EE MCQ

SSC JE Electrical 2018 with solution SET-2
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What will be the value of Thevenin’s voltage (in V). The Thevenin’s resistance (in Ω) and the load current (in A) respectively, across the load resistor in the given electrical circuit?

As per Thevenin theorem, when resistance RL is connected across terminals A and B, the network behaves as a source of voltage ETh and internal resistance RT and this is called Thevenin equivalent circuit.

Thevenin Voltage

The Thevenin voltage used in Thevenin’s Theorem is an ideal voltage source equal to the open circuit voltage at the terminals.

In the given question, the resistance 10Ω does not affect this voltage and the resistances 30Ω and 20Ω form a voltage divider, giving

\begin{array}{l}{E_{Th}} = 100 \times \dfrac{30}{{30 + 20}}\\\\{E_{TH}} = 60V\end{array}

Thevenin’s resistance can be found by replacing 100 V source with a short-circuit.

Thevenin equivalent resistance for the given network is

R = (R1 || R2) + R3

Rth = (20 || 30) + 10 = (20 x 30) ⁄ (20 + 30) + 10 = 22Ω

Rth = 22Ω

The Load current Is calculated as

IL = ETH ⁄ (RTH + RL)

= 60 ⁄ (22 + 5) = 2.22 A

Hence the value of Thevenin voltage, Thevenin Resistance, and Load current is (60 V, 22Ω, 2.22A) respectively.

Related Question

SSC JE Electrical 2018 with solution SET-2
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Determine the value of current (in A) through both the resistor of the given circuit

Current through the 10Ω resistance

I1 = V/R = 20/10 = 2A

I1 = 2A

Now current through the 20Ω resistance

I2 = V − (-10)/R = 20 + 10/30 = 1.5 A

I2 = 1.5 A

SSC JE Electrical 2018 with solution SET-2
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Which of the following law is based on the conservation of energy?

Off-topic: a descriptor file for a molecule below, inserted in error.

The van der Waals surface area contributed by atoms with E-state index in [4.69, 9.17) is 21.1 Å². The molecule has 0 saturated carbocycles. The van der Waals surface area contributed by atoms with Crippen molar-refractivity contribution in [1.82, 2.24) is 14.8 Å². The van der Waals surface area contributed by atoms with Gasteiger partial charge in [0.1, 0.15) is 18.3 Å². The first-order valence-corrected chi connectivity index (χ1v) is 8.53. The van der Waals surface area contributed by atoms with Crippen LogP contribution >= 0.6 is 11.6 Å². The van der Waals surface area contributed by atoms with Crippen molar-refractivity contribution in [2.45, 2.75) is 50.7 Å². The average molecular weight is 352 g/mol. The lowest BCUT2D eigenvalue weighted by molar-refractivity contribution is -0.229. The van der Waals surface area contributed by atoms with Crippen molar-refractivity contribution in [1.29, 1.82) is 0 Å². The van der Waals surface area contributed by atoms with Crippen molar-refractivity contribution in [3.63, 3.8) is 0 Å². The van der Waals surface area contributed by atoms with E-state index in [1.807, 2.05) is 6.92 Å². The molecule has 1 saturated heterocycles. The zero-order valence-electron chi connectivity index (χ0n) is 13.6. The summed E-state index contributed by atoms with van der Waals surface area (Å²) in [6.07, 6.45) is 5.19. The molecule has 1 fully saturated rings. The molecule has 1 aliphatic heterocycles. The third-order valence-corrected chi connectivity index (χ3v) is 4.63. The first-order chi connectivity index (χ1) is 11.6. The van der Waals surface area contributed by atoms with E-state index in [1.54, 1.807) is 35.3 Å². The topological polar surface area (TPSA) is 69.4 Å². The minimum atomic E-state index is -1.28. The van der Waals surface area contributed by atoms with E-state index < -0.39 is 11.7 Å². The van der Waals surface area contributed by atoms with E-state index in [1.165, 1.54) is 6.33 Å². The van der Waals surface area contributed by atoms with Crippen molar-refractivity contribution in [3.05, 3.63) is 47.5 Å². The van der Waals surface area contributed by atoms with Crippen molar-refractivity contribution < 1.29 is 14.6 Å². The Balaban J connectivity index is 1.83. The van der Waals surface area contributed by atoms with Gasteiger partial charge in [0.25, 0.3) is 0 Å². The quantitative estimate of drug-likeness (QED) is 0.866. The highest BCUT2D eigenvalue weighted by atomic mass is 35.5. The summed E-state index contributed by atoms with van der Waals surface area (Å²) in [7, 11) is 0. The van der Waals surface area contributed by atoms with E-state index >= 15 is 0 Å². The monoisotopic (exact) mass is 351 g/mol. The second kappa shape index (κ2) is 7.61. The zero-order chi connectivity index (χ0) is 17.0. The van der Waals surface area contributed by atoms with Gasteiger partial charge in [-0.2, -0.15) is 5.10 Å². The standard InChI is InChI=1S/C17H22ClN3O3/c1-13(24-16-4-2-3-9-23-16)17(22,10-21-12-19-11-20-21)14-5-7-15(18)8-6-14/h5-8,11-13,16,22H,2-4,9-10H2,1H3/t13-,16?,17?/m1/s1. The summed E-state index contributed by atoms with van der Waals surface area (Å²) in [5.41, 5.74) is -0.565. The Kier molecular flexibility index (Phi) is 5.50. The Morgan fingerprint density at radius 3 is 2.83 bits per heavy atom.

Kirchhoff’s Voltage Law (KVL,) or Kirchhoff’s Loop Rule. This law is based on the conservation of energy and may be stated as under:

In any closed electrical circuit or loop, the algebraic sum of all the electromotive force (e.m.f s) and voltage drops in resistors is equal to zero, i.e., in any closed circuit or loop.

The algebraic sum of e.m.f s + Algebraic sum of voltage drops = 0

The validity of Kirchhoff’s voltage law can be easily established by referring to the loop ABCDA shown in Fig.

If we start from any point (say point A) in this closed circuit and go back to this point (i.e., point A) after going around the circuit, then there is no increase or decrease in potential. This means that algebraic sum of the e.m.f.s of all the sources (here only one e.m.f. source is considered) met on the way plus the algebraic sum of the voltage drops in the resistances must be zero. Kirchhoff’s voltage law is based on the law of conservation of energy, i.e., the net change in the energy of a charge alter completing the closed path is zero.

V1 + V2 − V = 0

or

Kirchhoff’s voltage law is also called as loop rule.

SSC JE Electrical 2018 with solution SET-2
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Which of the following statement is CORRECT?

Although the Thevenin’s theorem and Norton’s theorem can be used to solve a given network, yet the circuit approach differs in the following respects:

A Norton’s theorem is converse (opposite) of Thevenin’s theorem in the respect that Norton equivalent circuit uses a current generator instead of the voltage generator and the resistance RN (which is the same as RTH) in parallel with the generator instead of being in series with it.

Thevenin’s theorem is a voltage form of an equivalent circuit whereas Norton’s theorem is a current form of an equivalent circuit.

To Convert Thevenin equivalent circuit into Norton’s equivalent circuit the following step is involved

RN = RTH

IN = ETH ⁄ RTH

SSC JE Electrical 2018 with solution SET-2
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Determine the Norton’s current (in A) and Norton’s resistance (in ohms) respectively, for the given electrical circuit across the load resistance RL.

Determine the resistance RN of the network as seen from the network terminals. (Its value is the same as that of Rth).

RN = (4Ω || 8Ω) + 5Ω = (4 × 8)/(4 + 8) + 5

RN = 7.66

The value I for the current used in Norton’s Theorem is found by determining the open circuit voltage at the terminals AB and dividing it by the Norton resistance r.

According to voltage Division Rule

VAB = V1R3 ⁄ (R1 + R3)

= 24 × 8 ⁄ (4 + 8)

VAB = 16 V

Now Norton Current IN is

IN = VAB ⁄ RN

IN = 16 ⁄ 7.66

IN = 2.08

SSC JE Electrical 2018 with solution SET-2
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How much power (in W) will be dissipated by a 5 Ohm resistor in which the value of current is 2 A?

Given

Resistance R = 5Ω

Current I = 2 A

Power dissipated by the resistor is

P = I2R

P = 22 × 5

P = 20 watts